The latest forecast for 2021 shows a deficit of CHF 14.8 billion, down CHF 2.6 billion from an earlier forecast shortfall of CHF 17.4 billion. The deficit is driven mainly by the extraordinary cost of responding to the Covid-19 pandemic.
The federal government expects to spend CHF 4.1 billion on vaccines (1.2) and tests (2.5) in 2021. However, the largest share of extra spending is on full and partial unemployment benefits (6.9). Another CHF 4.8 billion has been spent supporting businesses and cultural organisations and CHF 0.6 billion on transport.
The key differences between the earlier forecast deficit of CHF -17.4 billion made in June 2021 and the one of CHF -14.8 billion published are lower than expected ordinary spending (+0.4) and lower extraordinary spending related to the pandemic (+1.9). In addition to these changes are a small forecasted increase in tax receipts (+0.2) and extraordinary income (+0.2).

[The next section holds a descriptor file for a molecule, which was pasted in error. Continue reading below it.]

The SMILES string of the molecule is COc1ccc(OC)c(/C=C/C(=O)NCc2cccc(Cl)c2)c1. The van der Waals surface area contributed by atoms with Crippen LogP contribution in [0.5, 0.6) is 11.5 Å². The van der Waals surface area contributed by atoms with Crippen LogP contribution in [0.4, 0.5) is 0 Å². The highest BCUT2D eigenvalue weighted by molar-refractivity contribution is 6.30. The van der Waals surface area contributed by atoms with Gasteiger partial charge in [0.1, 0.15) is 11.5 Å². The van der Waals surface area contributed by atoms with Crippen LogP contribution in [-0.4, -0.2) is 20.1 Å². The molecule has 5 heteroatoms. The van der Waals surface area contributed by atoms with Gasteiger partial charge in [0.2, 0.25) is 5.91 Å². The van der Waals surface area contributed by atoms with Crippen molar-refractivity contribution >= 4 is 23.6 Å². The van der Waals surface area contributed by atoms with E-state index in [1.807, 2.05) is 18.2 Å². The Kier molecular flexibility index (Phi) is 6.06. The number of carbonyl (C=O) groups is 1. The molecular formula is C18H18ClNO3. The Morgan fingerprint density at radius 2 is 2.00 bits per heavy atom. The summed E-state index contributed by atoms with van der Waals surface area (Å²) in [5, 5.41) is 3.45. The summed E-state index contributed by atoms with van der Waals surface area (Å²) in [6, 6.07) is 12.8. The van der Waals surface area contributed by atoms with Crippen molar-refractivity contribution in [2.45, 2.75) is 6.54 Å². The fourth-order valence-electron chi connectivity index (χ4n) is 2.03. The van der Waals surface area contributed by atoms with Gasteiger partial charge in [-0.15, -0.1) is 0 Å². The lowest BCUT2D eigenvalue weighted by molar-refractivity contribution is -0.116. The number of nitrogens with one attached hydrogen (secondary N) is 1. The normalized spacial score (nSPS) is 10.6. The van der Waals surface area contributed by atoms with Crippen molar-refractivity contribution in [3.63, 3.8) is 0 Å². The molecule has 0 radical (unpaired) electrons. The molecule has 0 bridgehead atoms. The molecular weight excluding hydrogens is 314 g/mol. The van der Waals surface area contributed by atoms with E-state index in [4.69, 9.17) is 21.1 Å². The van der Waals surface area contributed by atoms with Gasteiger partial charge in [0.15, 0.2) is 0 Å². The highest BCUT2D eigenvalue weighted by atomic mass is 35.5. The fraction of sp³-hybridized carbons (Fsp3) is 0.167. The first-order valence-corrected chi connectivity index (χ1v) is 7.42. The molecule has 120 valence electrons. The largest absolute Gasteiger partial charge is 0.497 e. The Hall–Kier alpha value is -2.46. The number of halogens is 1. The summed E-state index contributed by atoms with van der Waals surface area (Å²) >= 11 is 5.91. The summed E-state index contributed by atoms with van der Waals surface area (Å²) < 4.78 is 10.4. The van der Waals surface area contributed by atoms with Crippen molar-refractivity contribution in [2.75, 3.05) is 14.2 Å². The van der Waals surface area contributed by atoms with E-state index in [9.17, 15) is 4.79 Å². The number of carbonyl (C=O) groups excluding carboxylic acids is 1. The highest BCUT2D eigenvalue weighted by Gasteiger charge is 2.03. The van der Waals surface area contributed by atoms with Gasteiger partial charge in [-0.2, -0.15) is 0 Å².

The federal government is now counting on extra income of CHF 1.5 billion, up from CHF 1.3 billion forecast in June. Much of this (+1.3) is a payment from the Swiss National Bank (SNB), which has generated significant profits on it large holdings of assets. The SNB has been busy buying assets with newly minted Swiss francs as part of its efforts to rein in currency appreciation. Many of the assets it holds have gone up in value. Receipts from VAT and stamp duty have also risen.
The extra tax receipts relate to higher VAT revenue (+0.3) and higher stamp duty (+0.2), offset by lower tax receipts in other areas (-0.2).